In the case of a spectrum analyser, sensitivity is a measure of the ability to detect and display a small signal, and it is equal to the noise generated by the instrument itself. A signal level equal to the noise level will give a 3dB display. Signal levels less than the sen-sitivity cannot be detected.
Sensitivity of spectrum analysers depends on the resolution bandwidth. Sensitivity at 10kHz resolution band-width will be 10 dB better than sensitivity at 100kHz resolution bandwidth. So while definingsensitivity of spectrum analysers, resolution bandwidth is also to be specified.
Sensitivity of spectrum analysers is also called ‘displayed average noise level.’ It can be increased with the use of an additional preamplifiersupplied by the manufacturer. The preamplifie will have a very low noise figurecompared to the spectrum analyser, thus increasing sensitivity.
In the case of frequency counters, sensitivity is the minimum signal level at which the counter can read the frequency. For signals below this level, the counter will not respond.
For oscilloscopes, sensitivity is define in terms of defection factor. Vertical volts/division gives sensitivity.
In the case of power meters, sensitivity is the minimum power level that can be measured. A power meter consists of a power sensor, which is connected to the power meter through a cable. The frequency range of measurement and sensitivity depend on the power sensor used. A single sensor may not cover the entire range of frequencies as well as power levels. For higher power-level measurements and very low power-level measurements, separate sensors may be required to cover the power-level range. The cost of the power sensor may be high. So select a power sensor depending upon your application requirements. Future requirements can be met by procuring an extra power sensor whenever the requirement arises.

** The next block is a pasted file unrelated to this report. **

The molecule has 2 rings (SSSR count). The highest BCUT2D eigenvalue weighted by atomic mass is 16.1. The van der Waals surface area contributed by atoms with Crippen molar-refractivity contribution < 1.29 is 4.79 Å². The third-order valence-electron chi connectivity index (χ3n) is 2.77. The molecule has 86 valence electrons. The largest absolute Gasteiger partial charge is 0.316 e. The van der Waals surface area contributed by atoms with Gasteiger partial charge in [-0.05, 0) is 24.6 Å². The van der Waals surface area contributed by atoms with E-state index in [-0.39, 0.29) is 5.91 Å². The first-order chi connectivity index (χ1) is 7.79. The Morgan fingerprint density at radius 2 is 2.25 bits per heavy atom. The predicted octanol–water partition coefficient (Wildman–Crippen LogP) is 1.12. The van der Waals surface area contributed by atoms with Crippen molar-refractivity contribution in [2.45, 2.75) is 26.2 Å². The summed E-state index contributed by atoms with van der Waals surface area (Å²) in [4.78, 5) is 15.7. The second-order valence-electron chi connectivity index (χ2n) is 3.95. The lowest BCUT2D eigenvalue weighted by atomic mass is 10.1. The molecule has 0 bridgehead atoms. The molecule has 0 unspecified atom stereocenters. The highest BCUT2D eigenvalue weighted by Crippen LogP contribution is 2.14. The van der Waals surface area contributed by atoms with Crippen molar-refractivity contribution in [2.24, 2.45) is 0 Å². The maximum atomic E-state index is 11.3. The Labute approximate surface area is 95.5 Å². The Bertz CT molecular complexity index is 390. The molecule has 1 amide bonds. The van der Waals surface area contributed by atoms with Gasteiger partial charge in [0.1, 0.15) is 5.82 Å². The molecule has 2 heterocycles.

Maximum input. This specificationis needed for instruments that accept signals for making measurements. For power meters, the maximum input is the signal power level that can be fed to the power sensor without damaging the sensor. If signal level beyond maximum input is fed, the sensor may get permanently damaged. In spectrum analysers, the maximum input signal is the level that will not damage the firstmixer of the spectrum analyser. Signal level beyond it will damage the firstmixer permanently and sensitivity of the spectrum analyser will be poor.
Resolution. This is the ability to resolve the two values being measured as two different and distinct values. For example, in the case of spectrum analysers, two signals separated by a given frequency should appear as two different signals. This will happen only if frequency separation is more than resolution bandwidth (RBW) of the spectrum analyser. If frequency separation is less than resolution bandwidth, the two signals will merge and appear as a single signal.
Fig. 1 shows displays with different RBW settings. In the first display, RB is 100 kHz and the sideband signals have merged to appear as a single signal. In the second display RBW is 10 kHz, and in the third display RBW is 100 Hz. Here the sidebands are clearly separated and resolved as different frequency components.
Thus for spectrum analysers, frequency resolution is to be specifiedin order to resolve different frequency components.
In the case of frequency generators, resolution is the ability to set the frequencies that are distinguishable. This is the smallest increment by which the output frequency can be changed.